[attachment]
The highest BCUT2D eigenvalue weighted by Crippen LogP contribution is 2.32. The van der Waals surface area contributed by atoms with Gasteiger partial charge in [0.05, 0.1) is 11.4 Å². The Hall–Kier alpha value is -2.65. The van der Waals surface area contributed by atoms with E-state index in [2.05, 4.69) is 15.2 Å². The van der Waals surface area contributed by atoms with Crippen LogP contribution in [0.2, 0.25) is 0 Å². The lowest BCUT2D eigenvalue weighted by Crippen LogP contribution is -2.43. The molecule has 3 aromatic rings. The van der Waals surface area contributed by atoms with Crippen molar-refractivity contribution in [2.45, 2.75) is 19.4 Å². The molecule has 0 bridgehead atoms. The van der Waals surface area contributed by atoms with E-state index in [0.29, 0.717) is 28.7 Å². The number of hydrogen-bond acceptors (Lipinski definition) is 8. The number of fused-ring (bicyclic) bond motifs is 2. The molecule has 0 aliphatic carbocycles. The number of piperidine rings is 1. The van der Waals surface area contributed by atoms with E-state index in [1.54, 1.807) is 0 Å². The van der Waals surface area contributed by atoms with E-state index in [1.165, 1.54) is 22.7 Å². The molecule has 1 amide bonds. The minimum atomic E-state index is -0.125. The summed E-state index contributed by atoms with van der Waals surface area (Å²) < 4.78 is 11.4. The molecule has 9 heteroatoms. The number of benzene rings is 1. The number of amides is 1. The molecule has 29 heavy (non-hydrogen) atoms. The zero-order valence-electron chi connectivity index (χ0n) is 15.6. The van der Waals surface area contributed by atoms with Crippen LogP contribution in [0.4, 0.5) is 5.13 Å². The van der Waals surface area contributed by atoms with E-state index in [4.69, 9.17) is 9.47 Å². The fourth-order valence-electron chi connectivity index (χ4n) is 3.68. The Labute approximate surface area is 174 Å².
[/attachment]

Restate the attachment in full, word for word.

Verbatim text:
The highest BCUT2D eigenvalue weighted by Crippen LogP contribution is 2.32. The van der Waals surface area contributed by atoms with Gasteiger partial charge in [0.05, 0.1) is 11.4 Å². The Hall–Kier alpha value is -2.65. The van der Waals surface area contributed by atoms with E-state index in [2.05, 4.69) is 15.2 Å². The van der Waals surface area contributed by atoms with Crippen LogP contribution in [0.2, 0.25) is 0 Å². The lowest BCUT2D eigenvalue weighted by Crippen LogP contribution is -2.43. The molecule has 3 aromatic rings. The van der Waals surface area contributed by atoms with Crippen molar-refractivity contribution in [2.45, 2.75) is 19.4 Å². The molecule has 0 bridgehead atoms. The van der Waals surface area contributed by atoms with E-state index in [0.29, 0.717) is 28.7 Å². The number of hydrogen-bond acceptors (Lipinski definition) is 8. The number of fused-ring (bicyclic) bond motifs is 2. The molecule has 0 aliphatic carbocycles. The number of piperidine rings is 1. The van der Waals surface area contributed by atoms with E-state index in [1.54, 1.807) is 0 Å². The van der Waals surface area contributed by atoms with E-state index in [1.165, 1.54) is 22.7 Å². The molecule has 1 amide bonds. The minimum atomic E-state index is -0.125. The summed E-state index contributed by atoms with van der Waals surface area (Å²) < 4.78 is 11.4. The molecule has 9 heteroatoms. The number of benzene rings is 1. The number of amides is 1. The molecule has 29 heavy (non-hydrogen) atoms. The zero-order valence-electron chi connectivity index (χ0n) is 15.6. The van der Waals surface area contributed by atoms with Crippen LogP contribution in [0.4, 0.5) is 5.13 Å². The van der Waals surface area contributed by atoms with E-state index in [4.69, 9.17) is 9.47 Å². The fourth-order valence-electron chi connectivity index (χ4n) is 3.68. The Labute approximate surface area is 174 Å².